caused by some reason. Most frequently tihs pain is found to be caused by either
pressure from a phyiscal ailment (misalignment or shifting of the teeth) OR
more commonly INFECTION. Given that any infection in an area that is inheriantly
known to be "nasty" (such as the mouth), the Oral Surgeon certainly should
have placed the patient on (at minimum) "prohylactic" antibiotics just in case
there was an infection.
The Oral Surgeon then decides to wait 11 days before operating on a patient
with a 3 week history of toothache. WHY would the Surgeon allow his patient to
suffer 11 more days (on top of the 3 weeks) before he operates??? Either (1)
He has too much work to do and should have deferred her elsewhere or (2) HE WAS
WAITING FOR THE INFECTION TO CLEAR UP before he operated!!! Yes, this is the
same infection that he claims didn't exist, although he obviously had it on
his mind when he wrote it on her chart, even if he did write it in the wrong
place. Also, being that she has a prior history of infection (in the past) is all
the more reason to place her on an antibiotic as a precaution!!!
Additionally, since she has a history of Vitilgo (autoimmune disease) That in itself
should have "red flagged" the Surgeon that the patient has an AUTO-IMMUNE DISEASE
(in other words, she is much more likely to develop an infection than your
"typical" patient!!!! If there was ever a reason to err on the side of caution,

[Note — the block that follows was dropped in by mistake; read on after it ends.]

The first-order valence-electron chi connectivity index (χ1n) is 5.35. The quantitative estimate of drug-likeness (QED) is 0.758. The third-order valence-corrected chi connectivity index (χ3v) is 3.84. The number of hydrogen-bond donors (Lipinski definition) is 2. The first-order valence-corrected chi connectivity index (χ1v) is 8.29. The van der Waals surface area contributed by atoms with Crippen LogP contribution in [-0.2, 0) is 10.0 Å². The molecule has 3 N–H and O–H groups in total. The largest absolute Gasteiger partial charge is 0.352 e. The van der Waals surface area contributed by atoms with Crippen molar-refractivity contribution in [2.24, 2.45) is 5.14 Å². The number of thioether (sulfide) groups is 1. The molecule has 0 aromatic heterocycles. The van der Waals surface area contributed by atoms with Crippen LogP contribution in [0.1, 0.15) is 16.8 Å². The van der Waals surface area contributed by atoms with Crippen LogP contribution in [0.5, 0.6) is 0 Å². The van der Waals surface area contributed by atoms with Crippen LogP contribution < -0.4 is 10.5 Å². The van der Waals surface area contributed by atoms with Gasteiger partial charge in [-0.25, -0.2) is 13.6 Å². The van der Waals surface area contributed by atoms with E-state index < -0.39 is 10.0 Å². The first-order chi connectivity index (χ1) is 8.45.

this patient was a walking billboard advertising it!!!! Then, to further bury
himself, the Surgeon didn't even prescribve antibiotics AFTER the surgery!!!!
Perhaps the only other palce which contains more "Nasty" germs than the mouth
is the intestines (feces). Why would you operate on the 2nd most nastiest
place in your body (for germs) on an already immune depressed patient and NOT
PRESCRIBE ANTIBIOTICS after the surgery???? This is like playing Russian
The patient then develops a systemic (bloodborne) infection which travels
throughout the vessels in her gums, to her neck (jugulars and carotids) to her
upper chest (great vessels of the heart) and causes gross swelling and overall
deterioration of the patient.
The Oral Suregeon then wants to argue that the Tracheotomy wasn't
necessary??? After all the errors he made, I'd refrain from beliveing anything else he
had to say!
The tracheotomy is MANDATORY in this type of situation for the following
The airway can generally be maintained (short-term) with an endotracheal tube
inserted orally (through the mouth) or nasally (trough the nose) and into the
trachea. This is the preferred airway management technique to maintain a
"ventilated" (breathing machine) patient. However, in this case, you have a
patient who has a gross amount of swelling to the neck and related structures
(within the neck) and trachea. If you put a hard plastic endotracheal tube into this
trachea, and the swelling continues, the swelling presses against the tube,
and the resultant pressure causes necrosis (tissue death) of the trachea
because it can't get adequate blood supply. How do you prevent this??? You perform a
tracheotomy (as was done in this case) so that the hard plastic tube isn't
If I was the Oral Surgeon, I think I'd settle this one out of court!!!!!!!
Sue asked a good question "did you actually mean tooth number #17 and 18"?????